July 18, 2024

From Rejection to $500M: How Marcelo Lebre Turned a $20K Snub into a Remote Work Empire! His Inspiring Journey from Small Village to Tech Titan Will Leave You Speechless. Discover How He Built a Global Team of 1,000, Transformed the Way Companies Work, and Raised Massive Funding. Get Ready to Be Amazed!

Marcelo Lebre’s journey began with a setback when he was rejected for a $20,000 investment from a startup accelerator. However, he persevered and successfully raised an impressive half a billion dollars for his remote work platform.

During an episode of the Dealmakers Podcast, Lebre discussed various topics including building engineering teams, embracing remote and remote-first companies, conducting interviews and due diligence on investors, and prioritizing intensity over false promises of stability.

Born and raised in a small village in northern Portugal, Lebre moved to Lisbon after completing college in search of better opportunities and exposure. His fascination with computers began at a young age when he discovered his grandfather’s computer, and despite not knowing English, he taught himself programming by following a picture-based programming book.

While pursuing his Master’s degree, Lebre became disillusioned with the lack of practicality in his studies, but he continued to engage in computer-based projects for his own enjoyment. After completing his thesis on sensor networks and the internet of things, he entered the workforce as an engineer and eventually progressed to leading and building engineering teams. These experiences laid the foundation for his current company, Remote, which boasts a team of 1,000 members and develops all of its own technology.

Lebre mentioned that startups were not widely accepted in Portugal in 2010 due to the perceived risks involved. Despite this, he joined a consulting company to challenge himself and later transitioned to a smaller company. Throughout this time, he continued coding and building apps in his spare time.

Lebre and a friend applied to a local startup incubator, hoping to secure a $20,000 investment, but they were rejected for being too young and inexperienced. In hindsight, the investors who turned them down may regret their decision considering Lebre’s subsequent success in creating value with his startup.

Subsequently, Lebre became the CTO of a five-person startup but eventually realized that he couldn’t continue working on a product he didn’t personally believe in. He was then recruited by a local venture capital fund, where he facilitated interactions between technical teams, identified potential ventures, conducted due diligence, and helped build and scale their portfolio companies.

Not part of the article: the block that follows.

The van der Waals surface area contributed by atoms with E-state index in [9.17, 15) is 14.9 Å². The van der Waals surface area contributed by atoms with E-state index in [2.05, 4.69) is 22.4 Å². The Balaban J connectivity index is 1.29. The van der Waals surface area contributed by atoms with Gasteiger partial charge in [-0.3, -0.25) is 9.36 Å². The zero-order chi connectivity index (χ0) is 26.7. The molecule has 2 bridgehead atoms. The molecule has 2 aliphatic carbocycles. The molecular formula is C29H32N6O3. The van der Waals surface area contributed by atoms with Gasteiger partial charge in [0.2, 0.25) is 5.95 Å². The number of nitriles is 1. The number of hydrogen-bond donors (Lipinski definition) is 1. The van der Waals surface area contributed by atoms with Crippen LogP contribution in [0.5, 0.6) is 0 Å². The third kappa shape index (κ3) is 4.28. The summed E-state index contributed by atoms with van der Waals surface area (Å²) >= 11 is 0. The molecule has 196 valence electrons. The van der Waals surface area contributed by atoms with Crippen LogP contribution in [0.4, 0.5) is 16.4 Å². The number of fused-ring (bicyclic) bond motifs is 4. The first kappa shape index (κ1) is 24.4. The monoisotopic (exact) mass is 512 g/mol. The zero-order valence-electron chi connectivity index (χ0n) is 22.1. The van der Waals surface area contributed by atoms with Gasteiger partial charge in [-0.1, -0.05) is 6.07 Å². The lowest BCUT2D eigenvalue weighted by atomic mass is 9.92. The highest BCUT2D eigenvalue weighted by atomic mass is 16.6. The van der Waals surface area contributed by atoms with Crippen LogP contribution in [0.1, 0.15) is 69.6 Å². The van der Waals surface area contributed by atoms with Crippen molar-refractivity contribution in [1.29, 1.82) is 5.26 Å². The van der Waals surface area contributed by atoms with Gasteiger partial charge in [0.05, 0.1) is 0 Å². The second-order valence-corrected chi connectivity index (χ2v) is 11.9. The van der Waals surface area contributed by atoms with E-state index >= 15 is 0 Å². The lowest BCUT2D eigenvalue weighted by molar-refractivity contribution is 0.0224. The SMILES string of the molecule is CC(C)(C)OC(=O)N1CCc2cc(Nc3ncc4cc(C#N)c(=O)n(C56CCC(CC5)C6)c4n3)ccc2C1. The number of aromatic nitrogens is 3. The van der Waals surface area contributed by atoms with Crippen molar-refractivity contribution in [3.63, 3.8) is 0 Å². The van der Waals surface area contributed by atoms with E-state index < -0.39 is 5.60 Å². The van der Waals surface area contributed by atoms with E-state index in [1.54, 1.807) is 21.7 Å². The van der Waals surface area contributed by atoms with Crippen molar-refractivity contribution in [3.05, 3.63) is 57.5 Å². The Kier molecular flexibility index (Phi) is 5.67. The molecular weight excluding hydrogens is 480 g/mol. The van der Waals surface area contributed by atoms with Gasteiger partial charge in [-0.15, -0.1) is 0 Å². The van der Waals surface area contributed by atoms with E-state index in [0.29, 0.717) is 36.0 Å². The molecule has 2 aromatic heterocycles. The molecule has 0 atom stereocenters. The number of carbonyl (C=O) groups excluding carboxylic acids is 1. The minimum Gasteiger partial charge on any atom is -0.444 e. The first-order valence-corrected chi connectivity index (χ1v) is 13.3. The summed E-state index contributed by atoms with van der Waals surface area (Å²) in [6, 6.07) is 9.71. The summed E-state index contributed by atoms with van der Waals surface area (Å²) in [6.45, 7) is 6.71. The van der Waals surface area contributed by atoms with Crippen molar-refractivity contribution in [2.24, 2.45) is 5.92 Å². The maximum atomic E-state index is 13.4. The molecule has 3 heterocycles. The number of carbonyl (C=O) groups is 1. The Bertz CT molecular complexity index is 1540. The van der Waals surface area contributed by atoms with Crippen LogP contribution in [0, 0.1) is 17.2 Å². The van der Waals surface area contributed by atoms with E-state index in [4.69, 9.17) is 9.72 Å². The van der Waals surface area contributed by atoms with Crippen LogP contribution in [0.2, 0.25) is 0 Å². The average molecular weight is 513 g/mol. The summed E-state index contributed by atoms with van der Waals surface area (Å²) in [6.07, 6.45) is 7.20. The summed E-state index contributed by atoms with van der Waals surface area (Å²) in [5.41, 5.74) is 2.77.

Despite feeling prepared and capable of launching his own venture, Lebre joined one of the fund’s portfolio companies as VP of Engineering while waiting for the right entrepreneurial idea to emerge. However, his desire to scratch the entrepreneurial itch grew stronger, leading him to quit his job and start his own venture, even with the added responsibility of impending fatherhood.

Lebre observed that many companies were struggling with the dynamics of remote work, including employment management, payroll, taxes, and legal complexities. Recognizing the potential in this area, he founded Remote, a global employment company that assists businesses in hiring, managing, and paying remote workers worldwide. Remote also operates with its own distributed team of 1,000 employees.

Remote was already experiencing rapid growth prior to the COVID-19 lockdowns, and the pandemic further accelerated their business. By anticipating and addressing customer needs ahead of time and automating their platform, they were able to streamline the sales process and eliminate the need to convince prospects of the value they provide.

Looking ahead, Lebre envisions remote work as a means to create a more balanced world, distribute wealth more equitably, and provide employment opportunities to individuals in diverse locations.

In terms of fundraising, Remote has already raised $500 million through its Series C round. Lebre emphasizes the importance of storytelling and condensing the essence of a startup into 15 to 20 slides when pitching to investors. He recommends referring to the pitch deck template created by renowned Silicon Valley figure Peter Thiel for guidance on crafting a winning presentation.

Featured Image: Marcelo Lebre Twitter Account

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